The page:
Pune Municipal Corporation’s LED street light project under fire over tender process
Nagrik Chetna Manch allege that irregularities in project’s tender process could lead to ₹100-cr loss to PMCpune Updated: Nov 25, 2017 15:06 IST
The Pune Municipal Corporation’s (PMC) agreement with a private contractor for the installation of 70,000 LED street lights as per tender no. 46-2016-17 is continuing to raise concern among a section of citizen-actvists and corporators over the alleged loss it is causing to the public exchequer.
Prominent citizen-activist Maj Gen (retd) Sudhir Jatar, representing Nagrik Chetna Manch (NCM), had filed a complaint over the issue at the Prime Minister’s Office (PMO) in March this year. He pointed out that the PMC corporators had alleged that the administration “had handled the LED street lights project arbitrarily, making the citizens suffer the brunt of their decisions” in the general body meeting on September 25, 2017.
NCM, in its complaint, alleged that the entire tender process for street LED lighting was illegal. They said that of the 51% saving in electrical consumption as proposed by the contractor and accepted by the PMC, the contractor’s share was 98.5%, while the PMC’s share was only 1.5%.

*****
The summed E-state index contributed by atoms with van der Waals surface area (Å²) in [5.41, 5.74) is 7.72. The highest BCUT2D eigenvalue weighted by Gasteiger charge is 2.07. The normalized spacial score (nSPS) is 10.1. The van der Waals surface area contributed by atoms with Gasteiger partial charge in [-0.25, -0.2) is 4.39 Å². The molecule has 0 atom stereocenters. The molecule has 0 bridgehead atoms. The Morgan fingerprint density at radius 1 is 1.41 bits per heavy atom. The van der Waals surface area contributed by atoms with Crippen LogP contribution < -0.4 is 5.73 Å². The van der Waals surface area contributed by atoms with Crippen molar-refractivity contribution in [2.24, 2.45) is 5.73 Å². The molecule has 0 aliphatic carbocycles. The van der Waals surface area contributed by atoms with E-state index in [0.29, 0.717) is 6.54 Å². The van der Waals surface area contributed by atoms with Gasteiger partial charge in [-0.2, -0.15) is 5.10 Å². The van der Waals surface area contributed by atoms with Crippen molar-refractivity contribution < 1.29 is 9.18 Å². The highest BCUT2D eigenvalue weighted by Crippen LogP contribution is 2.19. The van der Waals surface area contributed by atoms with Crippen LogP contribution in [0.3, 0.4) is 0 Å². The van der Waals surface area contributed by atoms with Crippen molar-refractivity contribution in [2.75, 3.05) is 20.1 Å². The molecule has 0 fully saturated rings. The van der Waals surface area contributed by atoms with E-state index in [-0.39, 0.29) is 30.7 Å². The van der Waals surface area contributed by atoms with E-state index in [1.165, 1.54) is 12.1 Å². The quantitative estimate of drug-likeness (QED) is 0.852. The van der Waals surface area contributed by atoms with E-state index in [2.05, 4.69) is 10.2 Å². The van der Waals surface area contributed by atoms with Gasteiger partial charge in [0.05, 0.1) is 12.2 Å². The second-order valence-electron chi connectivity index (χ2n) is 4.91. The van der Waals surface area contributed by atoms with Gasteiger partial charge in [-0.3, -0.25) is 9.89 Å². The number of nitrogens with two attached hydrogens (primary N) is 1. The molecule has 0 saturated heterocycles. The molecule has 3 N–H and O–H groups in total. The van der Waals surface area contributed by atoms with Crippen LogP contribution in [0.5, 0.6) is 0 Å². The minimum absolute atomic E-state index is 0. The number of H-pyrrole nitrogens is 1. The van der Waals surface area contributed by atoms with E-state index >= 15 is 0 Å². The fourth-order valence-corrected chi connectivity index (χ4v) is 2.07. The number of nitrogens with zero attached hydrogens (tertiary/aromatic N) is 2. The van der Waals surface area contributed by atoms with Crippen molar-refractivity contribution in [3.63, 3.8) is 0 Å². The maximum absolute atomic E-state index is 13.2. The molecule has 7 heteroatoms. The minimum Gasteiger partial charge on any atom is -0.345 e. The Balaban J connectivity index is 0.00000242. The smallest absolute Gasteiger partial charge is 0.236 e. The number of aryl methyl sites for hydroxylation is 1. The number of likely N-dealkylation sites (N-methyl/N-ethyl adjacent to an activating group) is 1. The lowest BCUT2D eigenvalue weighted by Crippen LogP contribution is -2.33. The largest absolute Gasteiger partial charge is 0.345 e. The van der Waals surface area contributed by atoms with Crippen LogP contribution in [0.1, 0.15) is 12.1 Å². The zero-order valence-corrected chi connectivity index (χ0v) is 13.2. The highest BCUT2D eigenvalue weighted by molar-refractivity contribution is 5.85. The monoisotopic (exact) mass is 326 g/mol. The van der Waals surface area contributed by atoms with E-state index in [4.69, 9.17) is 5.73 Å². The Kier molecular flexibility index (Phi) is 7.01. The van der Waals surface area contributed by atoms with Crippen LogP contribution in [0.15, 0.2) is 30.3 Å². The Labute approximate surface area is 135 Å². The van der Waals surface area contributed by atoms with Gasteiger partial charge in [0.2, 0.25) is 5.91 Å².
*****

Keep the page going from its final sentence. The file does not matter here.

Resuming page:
“In other similar contracts (Bhubaneswar, Jaipur), the savings were between 75% and 82% while the share of profit to the municipal corporation was between 10% and 30%. Thus, PMC could lose out up to ₹100 crores,” NCM said in its complaint.They NCM further alleged that there has also been a violation of Competition Act and Prevention of Corruption Act, among other irregularities.
The Pune Municipal Corporation, while replying to Jatar, said that the PMC is executing the project on a BOT (Build, Operate and Transfer basis), which is not the case in other cities. They added that it was not logical to compare PMC’s project with that of other cities as they are the first to execute the project in such a manner. PMC also added that on the request of the bidders, they had made some changes in the tender document after the pre-bid meeting. Other participants had also not objected to the changes, which means that there was no favouritism in the selection process, PMC officials added.
Former standing committee chairman Vishal Tambe told Hindustan Times that the revenue sharing agreement between the contractor and the PMC needed to be examined as it was not in favour of the public.
“Previously, it was accepted that the cost of the LED fittings were high when it was introduced but now, the technology has become much cheaper. Therefore, there is a need to bring down the share of the contractor immediately, which can be done legally. The contractor has hardly finished 40,000 fittings yet,” said Tambe. Standing committee member Avinash Bagwe said that no audit of LED fittings was conducted and that the contractor has installed LED fittings of a lower power.
First Published: Nov 25, 2017 15:05 IST